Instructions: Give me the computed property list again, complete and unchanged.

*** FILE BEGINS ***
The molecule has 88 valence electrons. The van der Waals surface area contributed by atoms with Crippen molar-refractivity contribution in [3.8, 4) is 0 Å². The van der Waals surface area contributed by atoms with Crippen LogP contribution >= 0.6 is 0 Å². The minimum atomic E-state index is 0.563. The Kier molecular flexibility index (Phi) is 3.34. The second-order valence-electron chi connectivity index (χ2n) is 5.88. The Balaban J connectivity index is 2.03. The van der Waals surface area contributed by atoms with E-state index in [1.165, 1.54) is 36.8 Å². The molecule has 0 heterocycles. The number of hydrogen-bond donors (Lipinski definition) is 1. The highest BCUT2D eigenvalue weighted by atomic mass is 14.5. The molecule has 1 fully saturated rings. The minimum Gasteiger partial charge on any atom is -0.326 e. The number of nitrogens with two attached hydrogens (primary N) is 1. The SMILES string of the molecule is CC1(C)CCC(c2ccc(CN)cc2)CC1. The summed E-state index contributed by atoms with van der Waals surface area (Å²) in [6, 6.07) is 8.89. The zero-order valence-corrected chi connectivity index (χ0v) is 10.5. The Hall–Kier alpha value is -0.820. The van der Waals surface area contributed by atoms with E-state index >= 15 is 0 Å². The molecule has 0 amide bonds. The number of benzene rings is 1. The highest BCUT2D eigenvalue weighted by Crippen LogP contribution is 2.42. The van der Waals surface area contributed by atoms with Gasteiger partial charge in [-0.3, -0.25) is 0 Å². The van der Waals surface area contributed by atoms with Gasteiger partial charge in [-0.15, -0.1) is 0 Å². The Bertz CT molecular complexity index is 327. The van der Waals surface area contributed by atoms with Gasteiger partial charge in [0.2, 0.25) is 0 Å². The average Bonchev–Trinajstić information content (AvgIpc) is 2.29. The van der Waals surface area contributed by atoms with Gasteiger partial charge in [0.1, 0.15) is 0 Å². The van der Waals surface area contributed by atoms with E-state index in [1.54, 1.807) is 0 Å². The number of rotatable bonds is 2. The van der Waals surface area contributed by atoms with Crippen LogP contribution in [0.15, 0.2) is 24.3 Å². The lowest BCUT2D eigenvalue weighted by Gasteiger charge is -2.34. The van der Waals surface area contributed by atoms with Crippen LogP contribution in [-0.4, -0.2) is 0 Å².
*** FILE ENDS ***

The molecule has 88 valence electrons. The van der Waals surface area contributed by atoms with Crippen molar-refractivity contribution in [3.8, 4) is 0 Å². The van der Waals surface area contributed by atoms with Crippen LogP contribution >= 0.6 is 0 Å². The minimum atomic E-state index is 0.563. The Kier molecular flexibility index (Phi) is 3.34. The second-order valence-electron chi connectivity index (χ2n) is 5.88. The Balaban J connectivity index is 2.03. The van der Waals surface area contributed by atoms with E-state index in [1.165, 1.54) is 36.8 Å². The molecule has 0 heterocycles. The number of hydrogen-bond donors (Lipinski definition) is 1. The highest BCUT2D eigenvalue weighted by atomic mass is 14.5. The molecule has 1 fully saturated rings. The minimum Gasteiger partial charge on any atom is -0.326 e. The number of nitrogens with two attached hydrogens (primary N) is 1. The SMILES string of the molecule is CC1(C)CCC(c2ccc(CN)cc2)CC1. The summed E-state index contributed by atoms with van der Waals surface area (Å²) in [6, 6.07) is 8.89. The zero-order valence-corrected chi connectivity index (χ0v) is 10.5. The Hall–Kier alpha value is -0.820. The van der Waals surface area contributed by atoms with E-state index >= 15 is 0 Å². The molecule has 0 amide bonds. The number of benzene rings is 1. The highest BCUT2D eigenvalue weighted by Crippen LogP contribution is 2.42. The van der Waals surface area contributed by atoms with Gasteiger partial charge in [-0.3, -0.25) is 0 Å². The van der Waals surface area contributed by atoms with Gasteiger partial charge in [-0.15, -0.1) is 0 Å². The Bertz CT molecular complexity index is 327. The van der Waals surface area contributed by atoms with Gasteiger partial charge in [0.2, 0.25) is 0 Å². The average Bonchev–Trinajstić information content (AvgIpc) is 2.29. The van der Waals surface area contributed by atoms with Gasteiger partial charge in [0.1, 0.15) is 0 Å². The van der Waals surface area contributed by atoms with E-state index in [1.54, 1.807) is 0 Å². The number of rotatable bonds is 2. The van der Waals surface area contributed by atoms with Crippen LogP contribution in [0.15, 0.2) is 24.3 Å². The lowest BCUT2D eigenvalue weighted by Gasteiger charge is -2.34. The van der Waals surface area contributed by atoms with Crippen LogP contribution in [-0.4, -0.2) is 0 Å².